Deep-rooted hatred for blacks plays out in California as teacher destroys Black Lives Matter drawing

Mohammed Awal Nov 25, 2019 at 05:00pm

November 25, 2019 at 05:00 pm | Opinions & Features

Mohammed Awal

Mohammed Awal

November 25, 2019 at 05:00 pm | Opinions & Features

Demonstrators protest the death of Eric Garner on August 23, 2014, in Staten Island. (AP Photo / John Minchillo)

The San Juan Unified School District, California is under severe public scrutiny after one of its teachers discriminated against students and the Black Lives Matter movement.

The teacher has been accused of singling out and prohibiting Black Lives Matter posters created in an art class about activism after a parent volunteer identified as  Magali Kincaid gave a lesson and encouraged students to create art about a cause they cared about.

Four students created posters in support of Black Lives Matter, which upset David Madden, the classroom teacher, who confiscated the artwork. 

In front of their peers, he forced the students to re-do the posters, throwing the originals in the garbage, according to the American Civil Liberties Union and that both the school principal, and the District’s counsel backed Madden’s actions, calling the art and student’s message of support for Black lives “inappropriate.”

According to ACLU, Madden became agitated about the students’ drawing and told them that the topics in his classroom would be limited to “a bunch of old dead white guys” and later described the posters as “irrelevant.”

Kincaid who has been a frequent volunteer at the Del Paso Manor Elementary School from speaking at the school after she was invited as an art docent to teach a class arranged a meeting with the school principal when she learned about Madden’s action.

The principal sided with Madden and she was banned from teaching any further classes in retaliation for speaking out.

“(The teacher) pressed our parent to say why she felt that Black Lives Matter was an appropriate topic to be discussed at school, and also to explain how Black Lives Matter was something they should be talking about when there’s no shootings that happened at the school,” ACLU Foundation of Northern California attorney Abre Conner wrote in a letter sent to the San Juan Unified School District on behalf of the students and parent, who were censored and retaliated against by school officials for expressing support of Black Lives Matter.

Conner also said the school could not “single out” the artwork and removing it is “an impermissible viewpoint restriction.”

The San Juan Unified School District on its part issued the following statement saying: “San Juan Unified is committed to developing an equitable environment in all of our classrooms where students feel comfortable sharing their voice. Some of the assertions made in the letter from the ACLU are new information to the district and we will be investigating to determine their validity.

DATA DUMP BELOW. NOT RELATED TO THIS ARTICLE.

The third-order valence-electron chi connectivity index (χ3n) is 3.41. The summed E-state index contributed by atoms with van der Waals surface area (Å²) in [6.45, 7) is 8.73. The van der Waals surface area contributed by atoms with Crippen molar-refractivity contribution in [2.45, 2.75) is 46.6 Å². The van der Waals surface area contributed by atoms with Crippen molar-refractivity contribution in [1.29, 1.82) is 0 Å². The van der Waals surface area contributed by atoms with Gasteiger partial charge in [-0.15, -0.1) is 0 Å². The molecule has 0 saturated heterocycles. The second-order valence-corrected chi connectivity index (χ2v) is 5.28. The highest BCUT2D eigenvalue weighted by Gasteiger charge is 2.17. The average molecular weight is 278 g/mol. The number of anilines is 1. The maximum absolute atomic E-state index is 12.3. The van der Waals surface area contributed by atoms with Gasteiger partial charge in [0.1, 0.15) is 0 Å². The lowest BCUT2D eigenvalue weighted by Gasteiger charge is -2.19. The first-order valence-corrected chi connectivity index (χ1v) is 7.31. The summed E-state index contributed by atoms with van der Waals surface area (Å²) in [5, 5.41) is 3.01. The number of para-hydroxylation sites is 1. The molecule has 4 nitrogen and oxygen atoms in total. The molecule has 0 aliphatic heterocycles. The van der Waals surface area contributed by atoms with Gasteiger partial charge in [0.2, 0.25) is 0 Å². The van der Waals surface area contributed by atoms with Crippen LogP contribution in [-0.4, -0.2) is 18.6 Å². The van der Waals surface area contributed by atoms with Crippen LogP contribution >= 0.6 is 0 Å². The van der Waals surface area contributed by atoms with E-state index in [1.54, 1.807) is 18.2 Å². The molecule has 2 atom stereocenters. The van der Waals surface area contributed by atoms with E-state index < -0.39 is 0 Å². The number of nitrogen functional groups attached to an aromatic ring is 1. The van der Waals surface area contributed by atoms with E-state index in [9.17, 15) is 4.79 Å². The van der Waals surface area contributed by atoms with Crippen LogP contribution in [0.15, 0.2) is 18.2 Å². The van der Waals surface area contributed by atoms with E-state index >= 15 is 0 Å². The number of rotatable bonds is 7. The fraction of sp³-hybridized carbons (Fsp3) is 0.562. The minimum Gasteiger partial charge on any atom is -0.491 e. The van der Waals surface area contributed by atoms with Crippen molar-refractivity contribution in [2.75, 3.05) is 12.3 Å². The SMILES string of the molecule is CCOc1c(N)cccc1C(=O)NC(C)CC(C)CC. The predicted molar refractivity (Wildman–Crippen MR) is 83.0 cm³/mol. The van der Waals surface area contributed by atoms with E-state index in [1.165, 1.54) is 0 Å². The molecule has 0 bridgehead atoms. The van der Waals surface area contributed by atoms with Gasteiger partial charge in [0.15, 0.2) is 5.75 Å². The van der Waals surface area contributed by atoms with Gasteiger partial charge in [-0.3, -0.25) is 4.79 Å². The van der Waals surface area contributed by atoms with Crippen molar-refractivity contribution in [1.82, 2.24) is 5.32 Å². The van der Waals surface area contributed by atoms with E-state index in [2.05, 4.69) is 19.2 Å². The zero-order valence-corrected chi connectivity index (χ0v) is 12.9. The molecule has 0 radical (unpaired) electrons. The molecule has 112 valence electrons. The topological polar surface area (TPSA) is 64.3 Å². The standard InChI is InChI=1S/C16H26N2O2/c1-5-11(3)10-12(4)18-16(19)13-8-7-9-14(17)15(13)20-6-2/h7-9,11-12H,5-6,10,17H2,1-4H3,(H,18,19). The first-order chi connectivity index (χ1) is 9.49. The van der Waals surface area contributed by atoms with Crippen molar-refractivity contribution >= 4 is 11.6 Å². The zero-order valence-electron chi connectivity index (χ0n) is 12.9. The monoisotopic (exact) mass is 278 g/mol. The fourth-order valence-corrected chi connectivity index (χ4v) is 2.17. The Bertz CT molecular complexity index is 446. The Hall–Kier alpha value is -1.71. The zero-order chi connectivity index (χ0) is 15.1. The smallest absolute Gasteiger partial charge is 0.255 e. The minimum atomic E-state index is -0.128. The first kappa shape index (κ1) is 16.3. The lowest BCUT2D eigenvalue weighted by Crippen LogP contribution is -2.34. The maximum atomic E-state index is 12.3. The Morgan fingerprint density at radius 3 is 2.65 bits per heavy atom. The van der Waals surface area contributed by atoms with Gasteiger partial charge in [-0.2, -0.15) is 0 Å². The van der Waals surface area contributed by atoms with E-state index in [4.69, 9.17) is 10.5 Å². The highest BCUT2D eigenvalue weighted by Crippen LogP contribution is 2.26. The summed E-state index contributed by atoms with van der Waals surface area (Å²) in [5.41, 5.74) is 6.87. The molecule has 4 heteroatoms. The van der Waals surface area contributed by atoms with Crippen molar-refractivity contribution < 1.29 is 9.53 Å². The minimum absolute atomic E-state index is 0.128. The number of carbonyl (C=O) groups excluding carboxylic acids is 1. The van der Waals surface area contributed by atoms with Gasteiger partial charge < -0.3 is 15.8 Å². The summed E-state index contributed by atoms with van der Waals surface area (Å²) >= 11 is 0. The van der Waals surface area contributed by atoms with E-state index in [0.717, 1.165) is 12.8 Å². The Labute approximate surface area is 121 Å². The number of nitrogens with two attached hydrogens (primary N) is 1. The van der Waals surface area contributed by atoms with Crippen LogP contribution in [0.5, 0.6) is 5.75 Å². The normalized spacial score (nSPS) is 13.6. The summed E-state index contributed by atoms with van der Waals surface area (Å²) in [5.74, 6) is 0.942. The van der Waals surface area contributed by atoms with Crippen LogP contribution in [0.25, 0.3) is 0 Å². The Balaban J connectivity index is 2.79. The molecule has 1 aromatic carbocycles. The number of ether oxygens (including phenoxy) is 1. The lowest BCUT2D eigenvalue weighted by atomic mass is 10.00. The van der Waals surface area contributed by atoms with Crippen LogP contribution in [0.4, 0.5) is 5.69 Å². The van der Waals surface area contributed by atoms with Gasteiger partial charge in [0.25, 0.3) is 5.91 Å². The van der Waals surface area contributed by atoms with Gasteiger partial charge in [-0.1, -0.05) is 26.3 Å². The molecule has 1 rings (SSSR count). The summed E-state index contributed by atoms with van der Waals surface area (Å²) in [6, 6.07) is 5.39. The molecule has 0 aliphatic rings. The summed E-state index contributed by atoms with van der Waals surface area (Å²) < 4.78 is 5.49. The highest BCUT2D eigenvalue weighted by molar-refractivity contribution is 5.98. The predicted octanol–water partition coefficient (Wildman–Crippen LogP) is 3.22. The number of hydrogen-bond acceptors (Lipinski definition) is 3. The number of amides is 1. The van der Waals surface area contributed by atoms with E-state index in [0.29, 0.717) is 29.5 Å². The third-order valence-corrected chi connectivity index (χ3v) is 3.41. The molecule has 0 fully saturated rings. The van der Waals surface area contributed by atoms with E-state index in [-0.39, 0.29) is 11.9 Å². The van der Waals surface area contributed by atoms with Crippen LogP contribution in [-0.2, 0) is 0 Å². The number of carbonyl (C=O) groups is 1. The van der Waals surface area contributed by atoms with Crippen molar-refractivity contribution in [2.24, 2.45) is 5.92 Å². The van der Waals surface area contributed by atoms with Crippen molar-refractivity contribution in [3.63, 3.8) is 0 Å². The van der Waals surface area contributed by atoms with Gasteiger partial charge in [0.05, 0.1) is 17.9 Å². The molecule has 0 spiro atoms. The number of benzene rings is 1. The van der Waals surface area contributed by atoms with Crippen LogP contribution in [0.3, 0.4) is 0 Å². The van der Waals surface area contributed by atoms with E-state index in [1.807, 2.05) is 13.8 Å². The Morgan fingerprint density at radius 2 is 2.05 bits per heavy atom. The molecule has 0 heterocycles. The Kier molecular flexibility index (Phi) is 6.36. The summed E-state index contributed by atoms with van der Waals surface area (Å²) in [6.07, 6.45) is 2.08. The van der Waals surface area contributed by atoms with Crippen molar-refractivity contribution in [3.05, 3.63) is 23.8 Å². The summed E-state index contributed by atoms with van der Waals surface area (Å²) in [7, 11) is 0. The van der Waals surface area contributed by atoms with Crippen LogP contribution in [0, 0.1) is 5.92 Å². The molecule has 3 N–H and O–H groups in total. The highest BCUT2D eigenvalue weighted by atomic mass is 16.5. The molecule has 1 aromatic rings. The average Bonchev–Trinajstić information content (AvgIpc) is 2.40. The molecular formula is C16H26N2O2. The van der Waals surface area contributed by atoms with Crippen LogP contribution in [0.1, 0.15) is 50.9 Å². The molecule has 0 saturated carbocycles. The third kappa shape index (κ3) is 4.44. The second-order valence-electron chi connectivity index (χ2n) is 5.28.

“Art docent volunteers are welcomed into our classrooms to deliver district developed lessons aligned to grade-level standards. In this case, Kincaid was allowed to provide a lesson that was not prepared by the district’s art program and without having been trained. That should have not occurred and unfortunately led to disagreement between Kincaid and the classroom teacher on the assignment’s final outcome.

“As stated in the letter from the ACLU, the teacher’s understanding of the resulting assignment was for students to produce artwork related to a change they wanted to see within the school itself. Students whose artwork focused on large social issues, which varied in topic, and was not directly tied to the school, were asked by the teacher to complete another poster the next day.

“All artwork that met the assignment’s purpose was displayed in the classroom.

“It is inconsistent with our values and never our intent or desire for any student to feel uncomfortable or unwelcome to discuss issues that are important to them. We sincerely apologize if this experience made any student feel such discomfort. Censoring a student’s assigned work because of its content would not be acceptable. We are open and committed to continuing our work with students, staff, community partners and others to ensure that our school communities embrace a diversity of thoughts and experiences.”

That notwithstanding, would the teacher had thrashed the artwork if it had focused on white lives matter? I believe he wouldn’t. He would have been totally cool with it.

What happened at the Del Paso Manor Elementary School was a manifestation of the unabated efforts which are deep-rooted in history to suppress African Americans and preserve racial order, keep black people in their place.

It is very disheartening, to say the least.

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